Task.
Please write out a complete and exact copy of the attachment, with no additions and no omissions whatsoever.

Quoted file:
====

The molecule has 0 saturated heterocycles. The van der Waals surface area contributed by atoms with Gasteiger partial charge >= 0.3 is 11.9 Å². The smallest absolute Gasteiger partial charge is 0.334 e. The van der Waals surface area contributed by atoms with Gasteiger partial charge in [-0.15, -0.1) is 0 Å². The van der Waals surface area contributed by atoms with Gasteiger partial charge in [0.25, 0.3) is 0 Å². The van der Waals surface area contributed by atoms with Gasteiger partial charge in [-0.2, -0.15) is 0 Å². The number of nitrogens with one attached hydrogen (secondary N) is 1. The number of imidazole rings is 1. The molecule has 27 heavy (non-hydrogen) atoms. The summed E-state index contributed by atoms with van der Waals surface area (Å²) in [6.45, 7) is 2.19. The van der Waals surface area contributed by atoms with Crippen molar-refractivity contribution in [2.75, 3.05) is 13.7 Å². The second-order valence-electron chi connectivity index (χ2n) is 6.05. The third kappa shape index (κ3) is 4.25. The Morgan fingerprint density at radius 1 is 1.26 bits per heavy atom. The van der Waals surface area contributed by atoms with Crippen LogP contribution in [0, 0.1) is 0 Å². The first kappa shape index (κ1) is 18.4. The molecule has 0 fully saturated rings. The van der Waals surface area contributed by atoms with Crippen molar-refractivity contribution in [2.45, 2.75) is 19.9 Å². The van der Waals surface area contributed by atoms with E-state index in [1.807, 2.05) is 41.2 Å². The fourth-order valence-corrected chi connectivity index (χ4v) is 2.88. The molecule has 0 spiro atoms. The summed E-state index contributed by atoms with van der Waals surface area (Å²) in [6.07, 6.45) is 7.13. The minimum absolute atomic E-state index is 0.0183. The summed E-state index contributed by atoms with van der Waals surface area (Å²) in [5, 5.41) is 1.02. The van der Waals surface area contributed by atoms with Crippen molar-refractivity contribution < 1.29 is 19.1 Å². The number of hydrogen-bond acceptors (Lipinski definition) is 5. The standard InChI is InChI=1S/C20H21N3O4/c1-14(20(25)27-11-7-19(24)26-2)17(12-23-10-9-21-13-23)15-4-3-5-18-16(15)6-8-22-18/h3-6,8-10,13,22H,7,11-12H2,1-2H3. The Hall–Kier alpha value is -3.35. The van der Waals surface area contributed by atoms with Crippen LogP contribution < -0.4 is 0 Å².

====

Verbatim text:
The molecule has 0 saturated heterocycles. The van der Waals surface area contributed by atoms with Gasteiger partial charge >= 0.3 is 11.9 Å². The smallest absolute Gasteiger partial charge is 0.334 e. The van der Waals surface area contributed by atoms with Gasteiger partial charge in [-0.15, -0.1) is 0 Å². The van der Waals surface area contributed by atoms with Gasteiger partial charge in [0.25, 0.3) is 0 Å². The van der Waals surface area contributed by atoms with Gasteiger partial charge in [-0.2, -0.15) is 0 Å². The number of nitrogens with one attached hydrogen (secondary N) is 1. The number of imidazole rings is 1. The molecule has 27 heavy (non-hydrogen) atoms. The summed E-state index contributed by atoms with van der Waals surface area (Å²) in [6.45, 7) is 2.19. The van der Waals surface area contributed by atoms with Crippen molar-refractivity contribution in [2.75, 3.05) is 13.7 Å². The second-order valence-electron chi connectivity index (χ2n) is 6.05. The third kappa shape index (κ3) is 4.25. The Morgan fingerprint density at radius 1 is 1.26 bits per heavy atom. The van der Waals surface area contributed by atoms with Crippen LogP contribution in [0, 0.1) is 0 Å². The first kappa shape index (κ1) is 18.4. The molecule has 0 fully saturated rings. The van der Waals surface area contributed by atoms with Crippen molar-refractivity contribution in [2.45, 2.75) is 19.9 Å². The van der Waals surface area contributed by atoms with E-state index in [1.807, 2.05) is 41.2 Å². The fourth-order valence-corrected chi connectivity index (χ4v) is 2.88. The molecule has 0 spiro atoms. The summed E-state index contributed by atoms with van der Waals surface area (Å²) in [6.07, 6.45) is 7.13. The minimum absolute atomic E-state index is 0.0183. The summed E-state index contributed by atoms with van der Waals surface area (Å²) in [5, 5.41) is 1.02. The van der Waals surface area contributed by atoms with Crippen molar-refractivity contribution < 1.29 is 19.1 Å². The number of hydrogen-bond acceptors (Lipinski definition) is 5. The standard InChI is InChI=1S/C20H21N3O4/c1-14(20(25)27-11-7-19(24)26-2)17(12-23-10-9-21-13-23)15-4-3-5-18-16(15)6-8-22-18/h3-6,8-10,13,22H,7,11-12H2,1-2H3. The Hall–Kier alpha value is -3.35. The van der Waals surface area contributed by atoms with Crippen LogP contribution < -0.4 is 0 Å².